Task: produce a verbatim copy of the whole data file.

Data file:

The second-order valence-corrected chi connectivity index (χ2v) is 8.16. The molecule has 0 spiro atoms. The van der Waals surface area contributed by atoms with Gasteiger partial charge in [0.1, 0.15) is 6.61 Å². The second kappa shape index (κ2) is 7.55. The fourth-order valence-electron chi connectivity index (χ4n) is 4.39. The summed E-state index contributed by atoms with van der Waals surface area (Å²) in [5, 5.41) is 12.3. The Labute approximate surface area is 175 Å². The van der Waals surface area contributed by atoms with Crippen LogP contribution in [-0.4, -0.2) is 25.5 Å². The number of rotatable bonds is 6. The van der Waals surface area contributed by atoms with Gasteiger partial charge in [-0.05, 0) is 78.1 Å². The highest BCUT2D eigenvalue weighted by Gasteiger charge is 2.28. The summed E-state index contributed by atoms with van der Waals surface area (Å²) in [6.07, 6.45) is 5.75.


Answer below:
The second-order valence-corrected chi connectivity index (χ2v) is 8.16. The molecule has 0 spiro atoms. The van der Waals surface area contributed by atoms with Gasteiger partial charge in [0.1, 0.15) is 6.61 Å². The second kappa shape index (κ2) is 7.55. The fourth-order valence-electron chi connectivity index (χ4n) is 4.39. The summed E-state index contributed by atoms with van der Waals surface area (Å²) in [5, 5.41) is 12.3. The Labute approximate surface area is 175 Å². The van der Waals surface area contributed by atoms with Crippen LogP contribution in [-0.4, -0.2) is 25.5 Å². The number of rotatable bonds is 6. The van der Waals surface area contributed by atoms with Gasteiger partial charge in [-0.05, 0) is 78.1 Å². The highest BCUT2D eigenvalue weighted by Gasteiger charge is 2.28. The summed E-state index contributed by atoms with van der Waals surface area (Å²) in [6.07, 6.45) is 5.75.